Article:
There are trillions of microbes in the human gut which help to digest foods, protect against pathogens, and interact with the immune system. Ley demonstrated that obese people harbor an altered gut microbiome compared to slim people, and that the obese-associated microbiome can alter the host’s energy balance. Her research in twins demonstrated that certain gut microbes are partially hereditary, in particular certain kinds of bacteria enriched in the guts of lean people. By transplanting human gut microbes to germfree mice, Ley showed that an enrichment of these lean-associated microbes helped reduce fat gain.
“I am very delighted and honored to receive this prize, as it also recognizes the medical applicability of my findings from basic research which may help create new agents for targeted treatment methods,” Ruth Ley comments.
Since July 2016, Ruth Ley has been Director of the Department of Microbiome Science at the Max Planck Institute for Developmental Biology in Tübingen. Prestigious awards include a Fellowship in Science and Engineering from the David and Lucile Packard Foundation, a Beckman Young Investigator Award, the NIH Director’s New Innovator Award, the ISME Young Investigator Award, and the Ernst Jung Prize for Medicine. Ruth Ley is a member of EMBO, of the European Academy of Microbiology, and of the American Academy of Microbiology. In 2020 she was elected to the Leopoldina German National Academy of Sciences.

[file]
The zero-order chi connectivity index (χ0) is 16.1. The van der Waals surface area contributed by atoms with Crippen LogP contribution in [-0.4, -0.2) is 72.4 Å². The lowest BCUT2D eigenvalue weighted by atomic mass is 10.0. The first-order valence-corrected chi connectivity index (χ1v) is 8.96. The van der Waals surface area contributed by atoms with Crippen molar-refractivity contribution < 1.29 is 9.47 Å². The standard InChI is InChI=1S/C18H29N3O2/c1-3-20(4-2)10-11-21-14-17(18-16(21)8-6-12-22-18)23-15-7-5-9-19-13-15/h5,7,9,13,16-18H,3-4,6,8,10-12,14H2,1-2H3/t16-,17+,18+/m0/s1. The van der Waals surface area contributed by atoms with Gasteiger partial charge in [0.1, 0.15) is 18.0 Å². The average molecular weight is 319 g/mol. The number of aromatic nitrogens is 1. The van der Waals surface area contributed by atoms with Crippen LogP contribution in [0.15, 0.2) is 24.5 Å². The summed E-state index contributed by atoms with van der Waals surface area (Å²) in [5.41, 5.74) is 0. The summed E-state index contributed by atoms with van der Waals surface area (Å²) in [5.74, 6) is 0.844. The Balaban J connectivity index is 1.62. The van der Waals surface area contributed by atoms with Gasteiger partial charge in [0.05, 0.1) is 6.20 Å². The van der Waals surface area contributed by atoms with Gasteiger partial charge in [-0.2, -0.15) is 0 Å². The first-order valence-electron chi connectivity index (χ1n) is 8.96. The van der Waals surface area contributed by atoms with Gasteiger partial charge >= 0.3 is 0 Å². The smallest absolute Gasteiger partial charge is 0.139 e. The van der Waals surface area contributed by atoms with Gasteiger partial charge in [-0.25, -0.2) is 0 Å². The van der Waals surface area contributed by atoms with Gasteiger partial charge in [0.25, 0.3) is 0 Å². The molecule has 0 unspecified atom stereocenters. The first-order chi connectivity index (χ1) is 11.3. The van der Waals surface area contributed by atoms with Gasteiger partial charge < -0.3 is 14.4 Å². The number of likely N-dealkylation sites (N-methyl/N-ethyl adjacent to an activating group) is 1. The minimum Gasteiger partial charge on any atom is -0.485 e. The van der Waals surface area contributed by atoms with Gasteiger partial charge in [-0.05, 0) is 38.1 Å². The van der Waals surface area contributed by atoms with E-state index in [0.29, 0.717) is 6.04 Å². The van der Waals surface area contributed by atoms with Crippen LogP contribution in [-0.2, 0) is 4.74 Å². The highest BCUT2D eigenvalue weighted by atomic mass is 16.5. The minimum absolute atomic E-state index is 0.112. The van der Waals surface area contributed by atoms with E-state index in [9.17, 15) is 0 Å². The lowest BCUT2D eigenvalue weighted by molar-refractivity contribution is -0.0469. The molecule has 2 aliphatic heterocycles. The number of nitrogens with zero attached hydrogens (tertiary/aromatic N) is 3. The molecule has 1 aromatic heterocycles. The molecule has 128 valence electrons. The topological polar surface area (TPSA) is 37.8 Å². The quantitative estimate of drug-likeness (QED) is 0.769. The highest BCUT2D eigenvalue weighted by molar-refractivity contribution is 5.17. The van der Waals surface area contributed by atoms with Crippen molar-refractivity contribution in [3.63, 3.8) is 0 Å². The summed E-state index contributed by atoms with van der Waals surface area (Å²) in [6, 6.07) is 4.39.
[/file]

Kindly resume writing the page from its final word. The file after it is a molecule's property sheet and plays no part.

For the first time in 1984, the Bayer Science Foundation Council has awarded the Otto Bayer Prize to scientists who have made unparalleled research contributions in innovative fields of biochemistry and chemistry. The prize is awarded to the memory of Prof. Dr. Otto Bayer, a former head of research at Bayer AG who maintained intensive contact with universities and who supported young scientists.
Prof. Dr. Ruth Ley
Max Planck Institute for Developmental Biology
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